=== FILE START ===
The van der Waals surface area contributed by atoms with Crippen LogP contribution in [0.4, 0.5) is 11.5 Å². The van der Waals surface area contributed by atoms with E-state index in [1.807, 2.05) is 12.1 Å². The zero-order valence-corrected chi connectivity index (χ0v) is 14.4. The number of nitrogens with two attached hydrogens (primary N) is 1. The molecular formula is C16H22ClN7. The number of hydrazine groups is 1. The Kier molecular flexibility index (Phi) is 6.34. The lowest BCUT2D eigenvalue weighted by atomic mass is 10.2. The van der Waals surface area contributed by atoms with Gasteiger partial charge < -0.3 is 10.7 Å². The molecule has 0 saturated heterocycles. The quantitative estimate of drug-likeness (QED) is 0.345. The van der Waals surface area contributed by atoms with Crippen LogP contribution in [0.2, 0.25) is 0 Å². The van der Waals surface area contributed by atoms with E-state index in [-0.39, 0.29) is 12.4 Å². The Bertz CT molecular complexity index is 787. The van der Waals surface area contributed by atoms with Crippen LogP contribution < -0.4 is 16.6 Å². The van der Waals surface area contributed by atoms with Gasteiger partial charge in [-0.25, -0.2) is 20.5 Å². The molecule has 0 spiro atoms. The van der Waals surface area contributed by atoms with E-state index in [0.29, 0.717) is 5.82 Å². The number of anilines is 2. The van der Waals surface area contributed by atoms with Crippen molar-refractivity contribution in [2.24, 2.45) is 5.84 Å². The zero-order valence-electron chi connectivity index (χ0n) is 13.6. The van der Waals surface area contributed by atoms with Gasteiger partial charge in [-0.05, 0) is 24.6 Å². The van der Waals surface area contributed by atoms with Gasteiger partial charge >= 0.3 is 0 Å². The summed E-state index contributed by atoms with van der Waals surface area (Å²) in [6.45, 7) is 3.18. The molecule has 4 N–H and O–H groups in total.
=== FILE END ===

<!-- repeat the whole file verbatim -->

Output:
The van der Waals surface area contributed by atoms with Crippen LogP contribution in [0.4, 0.5) is 11.5 Å². The van der Waals surface area contributed by atoms with E-state index in [1.807, 2.05) is 12.1 Å². The zero-order valence-corrected chi connectivity index (χ0v) is 14.4. The number of nitrogens with two attached hydrogens (primary N) is 1. The molecular formula is C16H22ClN7. The number of hydrazine groups is 1. The Kier molecular flexibility index (Phi) is 6.34. The lowest BCUT2D eigenvalue weighted by atomic mass is 10.2. The van der Waals surface area contributed by atoms with Gasteiger partial charge < -0.3 is 10.7 Å². The molecule has 0 saturated heterocycles. The quantitative estimate of drug-likeness (QED) is 0.345. The van der Waals surface area contributed by atoms with Crippen LogP contribution in [0.2, 0.25) is 0 Å². The van der Waals surface area contributed by atoms with E-state index in [-0.39, 0.29) is 12.4 Å². The Bertz CT molecular complexity index is 787. The van der Waals surface area contributed by atoms with Crippen LogP contribution < -0.4 is 16.6 Å². The van der Waals surface area contributed by atoms with Gasteiger partial charge in [-0.25, -0.2) is 20.5 Å². The molecule has 0 spiro atoms. The van der Waals surface area contributed by atoms with E-state index in [0.29, 0.717) is 5.82 Å². The number of anilines is 2. The van der Waals surface area contributed by atoms with Crippen molar-refractivity contribution in [2.24, 2.45) is 5.84 Å². The zero-order valence-electron chi connectivity index (χ0n) is 13.6. The van der Waals surface area contributed by atoms with Gasteiger partial charge in [-0.05, 0) is 24.6 Å². The van der Waals surface area contributed by atoms with Gasteiger partial charge >= 0.3 is 0 Å². The summed E-state index contributed by atoms with van der Waals surface area (Å²) in [6.45, 7) is 3.18. The molecule has 4 N–H and O–H groups in total.